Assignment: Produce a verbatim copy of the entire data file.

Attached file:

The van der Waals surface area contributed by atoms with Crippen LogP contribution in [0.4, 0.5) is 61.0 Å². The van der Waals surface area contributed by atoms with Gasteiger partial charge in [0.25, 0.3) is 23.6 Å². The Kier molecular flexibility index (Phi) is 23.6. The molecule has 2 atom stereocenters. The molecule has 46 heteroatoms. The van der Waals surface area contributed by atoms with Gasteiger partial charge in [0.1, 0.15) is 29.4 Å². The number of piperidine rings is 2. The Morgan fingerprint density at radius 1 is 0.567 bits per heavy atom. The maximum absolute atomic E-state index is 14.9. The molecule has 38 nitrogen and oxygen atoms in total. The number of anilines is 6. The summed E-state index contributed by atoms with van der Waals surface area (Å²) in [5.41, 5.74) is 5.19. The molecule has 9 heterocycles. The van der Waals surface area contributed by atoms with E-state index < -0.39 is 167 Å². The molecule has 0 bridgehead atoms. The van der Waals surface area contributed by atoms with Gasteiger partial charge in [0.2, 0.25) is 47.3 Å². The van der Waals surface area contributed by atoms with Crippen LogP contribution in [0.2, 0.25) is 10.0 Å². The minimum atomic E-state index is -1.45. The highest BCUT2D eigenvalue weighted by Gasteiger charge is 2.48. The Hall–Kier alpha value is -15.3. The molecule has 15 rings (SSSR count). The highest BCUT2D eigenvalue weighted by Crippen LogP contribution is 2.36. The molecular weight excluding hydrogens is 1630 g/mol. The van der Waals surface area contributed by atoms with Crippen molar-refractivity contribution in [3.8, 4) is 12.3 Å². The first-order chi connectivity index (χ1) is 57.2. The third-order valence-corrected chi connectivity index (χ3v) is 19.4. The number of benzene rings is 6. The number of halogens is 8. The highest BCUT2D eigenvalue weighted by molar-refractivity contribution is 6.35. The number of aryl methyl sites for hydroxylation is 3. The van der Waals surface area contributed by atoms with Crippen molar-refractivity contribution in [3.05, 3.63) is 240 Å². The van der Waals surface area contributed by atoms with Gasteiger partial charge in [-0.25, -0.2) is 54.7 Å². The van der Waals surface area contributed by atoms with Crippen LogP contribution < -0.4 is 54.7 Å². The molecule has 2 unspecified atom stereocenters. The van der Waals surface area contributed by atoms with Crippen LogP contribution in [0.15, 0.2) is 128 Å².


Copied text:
The van der Waals surface area contributed by atoms with Crippen LogP contribution in [0.4, 0.5) is 61.0 Å². The van der Waals surface area contributed by atoms with Gasteiger partial charge in [0.25, 0.3) is 23.6 Å². The Kier molecular flexibility index (Phi) is 23.6. The molecule has 2 atom stereocenters. The molecule has 46 heteroatoms. The van der Waals surface area contributed by atoms with Gasteiger partial charge in [0.1, 0.15) is 29.4 Å². The number of piperidine rings is 2. The Morgan fingerprint density at radius 1 is 0.567 bits per heavy atom. The maximum absolute atomic E-state index is 14.9. The molecule has 38 nitrogen and oxygen atoms in total. The number of anilines is 6. The summed E-state index contributed by atoms with van der Waals surface area (Å²) in [5.41, 5.74) is 5.19. The molecule has 9 heterocycles. The van der Waals surface area contributed by atoms with E-state index < -0.39 is 167 Å². The molecule has 0 bridgehead atoms. The van der Waals surface area contributed by atoms with Gasteiger partial charge in [0.2, 0.25) is 47.3 Å². The van der Waals surface area contributed by atoms with Crippen LogP contribution in [0.2, 0.25) is 10.0 Å². The minimum atomic E-state index is -1.45. The highest BCUT2D eigenvalue weighted by Gasteiger charge is 2.48. The Hall–Kier alpha value is -15.3. The molecule has 15 rings (SSSR count). The highest BCUT2D eigenvalue weighted by Crippen LogP contribution is 2.36. The molecular weight excluding hydrogens is 1630 g/mol. The van der Waals surface area contributed by atoms with Crippen molar-refractivity contribution in [3.8, 4) is 12.3 Å². The first-order chi connectivity index (χ1) is 57.2. The third-order valence-corrected chi connectivity index (χ3v) is 19.4. The number of benzene rings is 6. The number of halogens is 8. The highest BCUT2D eigenvalue weighted by molar-refractivity contribution is 6.35. The number of aryl methyl sites for hydroxylation is 3. The van der Waals surface area contributed by atoms with Crippen molar-refractivity contribution in [3.05, 3.63) is 240 Å². The van der Waals surface area contributed by atoms with Gasteiger partial charge in [-0.25, -0.2) is 54.7 Å². The van der Waals surface area contributed by atoms with Crippen LogP contribution < -0.4 is 54.7 Å². The molecule has 2 unspecified atom stereocenters. The van der Waals surface area contributed by atoms with Crippen LogP contribution in [0.15, 0.2) is 128 Å².